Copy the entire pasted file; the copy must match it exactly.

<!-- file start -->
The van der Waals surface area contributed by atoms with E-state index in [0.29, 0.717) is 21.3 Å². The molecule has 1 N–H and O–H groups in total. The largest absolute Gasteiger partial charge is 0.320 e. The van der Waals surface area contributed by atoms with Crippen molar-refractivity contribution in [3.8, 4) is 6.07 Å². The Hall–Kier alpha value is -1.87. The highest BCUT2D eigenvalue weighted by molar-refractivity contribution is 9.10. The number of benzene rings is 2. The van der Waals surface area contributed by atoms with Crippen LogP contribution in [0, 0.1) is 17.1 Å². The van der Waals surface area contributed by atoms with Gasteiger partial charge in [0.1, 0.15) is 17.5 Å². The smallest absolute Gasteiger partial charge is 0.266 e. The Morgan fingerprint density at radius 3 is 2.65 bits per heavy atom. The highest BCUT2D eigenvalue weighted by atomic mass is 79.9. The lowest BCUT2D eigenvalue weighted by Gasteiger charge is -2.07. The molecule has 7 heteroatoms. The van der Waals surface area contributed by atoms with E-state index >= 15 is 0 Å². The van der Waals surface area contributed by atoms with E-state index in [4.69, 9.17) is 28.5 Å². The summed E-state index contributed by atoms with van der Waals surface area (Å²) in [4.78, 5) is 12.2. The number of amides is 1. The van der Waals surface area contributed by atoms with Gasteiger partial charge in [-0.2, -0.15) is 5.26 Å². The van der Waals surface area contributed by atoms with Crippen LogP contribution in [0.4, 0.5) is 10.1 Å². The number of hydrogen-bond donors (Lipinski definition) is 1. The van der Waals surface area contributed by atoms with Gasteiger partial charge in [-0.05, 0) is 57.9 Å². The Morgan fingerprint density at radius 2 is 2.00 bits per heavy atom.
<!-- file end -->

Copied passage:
The van der Waals surface area contributed by atoms with E-state index in [0.29, 0.717) is 21.3 Å². The molecule has 1 N–H and O–H groups in total. The largest absolute Gasteiger partial charge is 0.320 e. The van der Waals surface area contributed by atoms with Crippen molar-refractivity contribution in [3.8, 4) is 6.07 Å². The Hall–Kier alpha value is -1.87. The highest BCUT2D eigenvalue weighted by molar-refractivity contribution is 9.10. The number of benzene rings is 2. The van der Waals surface area contributed by atoms with Crippen LogP contribution in [0, 0.1) is 17.1 Å². The van der Waals surface area contributed by atoms with Gasteiger partial charge in [0.1, 0.15) is 17.5 Å². The smallest absolute Gasteiger partial charge is 0.266 e. The Morgan fingerprint density at radius 3 is 2.65 bits per heavy atom. The highest BCUT2D eigenvalue weighted by atomic mass is 79.9. The lowest BCUT2D eigenvalue weighted by Gasteiger charge is -2.07. The molecule has 7 heteroatoms. The van der Waals surface area contributed by atoms with E-state index >= 15 is 0 Å². The van der Waals surface area contributed by atoms with E-state index in [4.69, 9.17) is 28.5 Å². The summed E-state index contributed by atoms with van der Waals surface area (Å²) in [4.78, 5) is 12.2. The number of amides is 1. The van der Waals surface area contributed by atoms with Gasteiger partial charge in [-0.2, -0.15) is 5.26 Å². The van der Waals surface area contributed by atoms with Crippen LogP contribution in [0.4, 0.5) is 10.1 Å². The number of hydrogen-bond donors (Lipinski definition) is 1. The van der Waals surface area contributed by atoms with Gasteiger partial charge in [-0.05, 0) is 57.9 Å². The Morgan fingerprint density at radius 2 is 2.00 bits per heavy atom.